Do you have a plan to vote?
Let us tell you the information you need to register and cast a ballot in D.C.
Slightly more than a year ago, in April 2013, the D.C. Housing Authority bowed to reality and closed its waiting list for people seeking housing assistance. In practice, housing assistance—-in the form of housing subsidy vouchers or placement into public housing—-was already off limits to people not already on the list, which had extended beyond 72,000 names. But the Housing Authority was devoting resources to managing the list, resources that could have been used to place more people from the list into housing. And so the list was suspended.
A Housing Authority spokeswoman at the time, Dena Michaelson, told me that the goal was to purge the list of households that were no longer eligible for or interested in housing assistance, and to bring it down to a manageable level. She hoped to have parts of the list open again within a year, possibly starting with seniors.
Now a year has come and gone, and the list remains closed. But tomorrow, the great purge begins.
The Housing Authority announced today that it is launching a 100-day effort to contact every household on the waiting list. The blitz will include emails, letters, outreach to advocacy groups and politicians, and, yes, a media campaign, in which I’m now complicit.
People on the waiting list are asked to respond by mail, by phone, online, or at one of 12 public kiosks. Anyone who verifies his or her interest and eligibility will be listed as active; anyone who hasn’t after 100 days will be deemed inactive. People on the list who have been in contact with the Housing Authority in the past year, totaling more than 11,500 households, are automatically considered active. That leaves just more than 60,000 households to be verified.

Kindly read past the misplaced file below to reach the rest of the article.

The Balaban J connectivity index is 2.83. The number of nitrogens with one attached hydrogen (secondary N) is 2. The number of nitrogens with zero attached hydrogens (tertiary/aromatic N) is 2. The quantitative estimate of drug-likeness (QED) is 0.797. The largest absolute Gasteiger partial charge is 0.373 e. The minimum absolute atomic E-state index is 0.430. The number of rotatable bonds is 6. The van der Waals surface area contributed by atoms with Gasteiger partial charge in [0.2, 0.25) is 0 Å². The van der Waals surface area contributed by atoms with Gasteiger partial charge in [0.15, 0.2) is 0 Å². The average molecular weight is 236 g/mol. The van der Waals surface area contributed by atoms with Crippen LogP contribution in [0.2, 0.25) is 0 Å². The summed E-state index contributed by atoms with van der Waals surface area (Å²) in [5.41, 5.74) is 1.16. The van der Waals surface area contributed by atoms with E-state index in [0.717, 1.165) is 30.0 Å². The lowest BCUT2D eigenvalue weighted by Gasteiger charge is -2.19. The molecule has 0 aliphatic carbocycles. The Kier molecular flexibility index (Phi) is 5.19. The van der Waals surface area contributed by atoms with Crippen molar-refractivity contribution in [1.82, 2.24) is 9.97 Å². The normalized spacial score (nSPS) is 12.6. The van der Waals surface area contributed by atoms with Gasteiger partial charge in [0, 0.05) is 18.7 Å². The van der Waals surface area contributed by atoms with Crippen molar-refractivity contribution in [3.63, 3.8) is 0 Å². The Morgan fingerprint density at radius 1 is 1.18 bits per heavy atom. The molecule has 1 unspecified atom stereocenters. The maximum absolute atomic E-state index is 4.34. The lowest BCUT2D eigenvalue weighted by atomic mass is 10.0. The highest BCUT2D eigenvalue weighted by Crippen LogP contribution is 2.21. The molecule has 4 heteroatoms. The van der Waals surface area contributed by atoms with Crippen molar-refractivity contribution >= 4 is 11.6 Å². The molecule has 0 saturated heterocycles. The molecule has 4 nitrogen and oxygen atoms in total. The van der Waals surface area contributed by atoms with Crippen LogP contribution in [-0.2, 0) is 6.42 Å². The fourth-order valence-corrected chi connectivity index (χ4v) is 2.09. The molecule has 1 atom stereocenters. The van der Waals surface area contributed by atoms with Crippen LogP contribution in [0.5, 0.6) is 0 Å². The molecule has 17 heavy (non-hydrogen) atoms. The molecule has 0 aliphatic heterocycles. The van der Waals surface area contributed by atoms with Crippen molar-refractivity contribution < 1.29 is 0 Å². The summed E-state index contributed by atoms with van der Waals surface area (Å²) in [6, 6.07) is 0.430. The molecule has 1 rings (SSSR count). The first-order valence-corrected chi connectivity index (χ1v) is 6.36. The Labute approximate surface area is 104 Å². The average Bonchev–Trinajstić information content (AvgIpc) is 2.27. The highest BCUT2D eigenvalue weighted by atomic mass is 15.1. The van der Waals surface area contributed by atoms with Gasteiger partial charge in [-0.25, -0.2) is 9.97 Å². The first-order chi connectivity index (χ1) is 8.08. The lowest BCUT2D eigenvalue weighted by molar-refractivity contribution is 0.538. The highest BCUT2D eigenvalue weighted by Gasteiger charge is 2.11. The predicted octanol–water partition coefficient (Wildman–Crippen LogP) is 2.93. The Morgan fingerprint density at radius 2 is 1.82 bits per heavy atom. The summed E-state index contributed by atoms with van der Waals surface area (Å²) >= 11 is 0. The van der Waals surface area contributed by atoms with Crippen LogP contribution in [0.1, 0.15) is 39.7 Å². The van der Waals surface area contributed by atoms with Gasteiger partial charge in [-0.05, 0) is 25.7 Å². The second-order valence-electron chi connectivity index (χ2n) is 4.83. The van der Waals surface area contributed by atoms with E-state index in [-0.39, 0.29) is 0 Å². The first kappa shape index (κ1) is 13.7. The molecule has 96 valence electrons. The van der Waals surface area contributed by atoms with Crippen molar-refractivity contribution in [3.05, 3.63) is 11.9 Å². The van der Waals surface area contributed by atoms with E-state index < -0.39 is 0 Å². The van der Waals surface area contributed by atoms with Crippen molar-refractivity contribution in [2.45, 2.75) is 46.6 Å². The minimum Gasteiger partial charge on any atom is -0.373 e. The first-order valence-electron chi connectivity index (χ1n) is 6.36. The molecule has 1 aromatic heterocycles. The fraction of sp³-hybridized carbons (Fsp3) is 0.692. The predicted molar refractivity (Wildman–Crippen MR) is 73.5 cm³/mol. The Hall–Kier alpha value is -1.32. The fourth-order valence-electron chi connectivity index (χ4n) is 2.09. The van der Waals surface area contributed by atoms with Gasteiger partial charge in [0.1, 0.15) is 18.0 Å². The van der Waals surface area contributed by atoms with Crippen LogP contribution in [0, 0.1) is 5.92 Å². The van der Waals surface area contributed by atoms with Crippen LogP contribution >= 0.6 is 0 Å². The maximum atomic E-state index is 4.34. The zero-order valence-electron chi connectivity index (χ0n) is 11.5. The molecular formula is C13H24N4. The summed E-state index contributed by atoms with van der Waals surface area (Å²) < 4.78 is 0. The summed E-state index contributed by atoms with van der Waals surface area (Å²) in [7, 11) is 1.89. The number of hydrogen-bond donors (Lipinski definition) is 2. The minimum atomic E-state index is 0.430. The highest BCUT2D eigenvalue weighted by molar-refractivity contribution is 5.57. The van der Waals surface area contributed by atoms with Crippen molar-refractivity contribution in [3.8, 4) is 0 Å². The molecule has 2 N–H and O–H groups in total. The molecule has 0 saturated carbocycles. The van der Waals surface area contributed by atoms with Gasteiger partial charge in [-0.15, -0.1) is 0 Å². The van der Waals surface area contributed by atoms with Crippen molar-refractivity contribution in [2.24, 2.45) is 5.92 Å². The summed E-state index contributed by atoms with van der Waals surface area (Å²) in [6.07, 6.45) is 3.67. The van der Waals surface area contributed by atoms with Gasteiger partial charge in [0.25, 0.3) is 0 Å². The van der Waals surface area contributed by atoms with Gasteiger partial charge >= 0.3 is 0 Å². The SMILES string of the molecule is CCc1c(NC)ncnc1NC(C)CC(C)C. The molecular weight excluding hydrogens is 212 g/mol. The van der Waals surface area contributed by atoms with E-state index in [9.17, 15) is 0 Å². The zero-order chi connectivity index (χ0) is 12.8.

“Our goal in reengineering is simple: to make the list easier to manage for the agency so that we may set realistic expectations for our clients as to how long it will take to get housed,” Housing Authority Executive Director Adrianne Todman said in a statement.
The need for an update to the unwieldy list is clear. Less obvious is why it’s taken more than a year to get the process started.
“This is an extensive campaign that requires coordinating a lot of people and processes—-including regulatory processes,” says Housing Authority spokeswoman Christy Goodman in an email. “We’ve been in regular contact with housing advocates and community organizations to be sure our efforts not only followed regulations, but would reach our entire clientele. Once the planning was completed and DCHA received board approval, we put those plans in motion.”
Todman has said it would take $1.3 billion just to bring all the city’s public housing up to par. The city is working to redevelop several public housing complexes into mixed-income communities, with the promise of one-to-one replacement of all demolished public housing units. In at least two of these complexes—-Park Morton and Barry Farm—-the Housing Authority isn’t backfilling vacated units because of the expectation that they’ll soon be razed, meaning that ongoing delays in those redevelopments are keeping the waiting list longer that it might otherwise be.
A previous effort to purge names from the waiting list in 2008 cut the list from about 58,000 households to about 26,000 households. In the years that followed, the list nearly tripled, as the recession claimed homes and jobs and the recovery raised the cost of housing.
Photo by Darrow Montgomery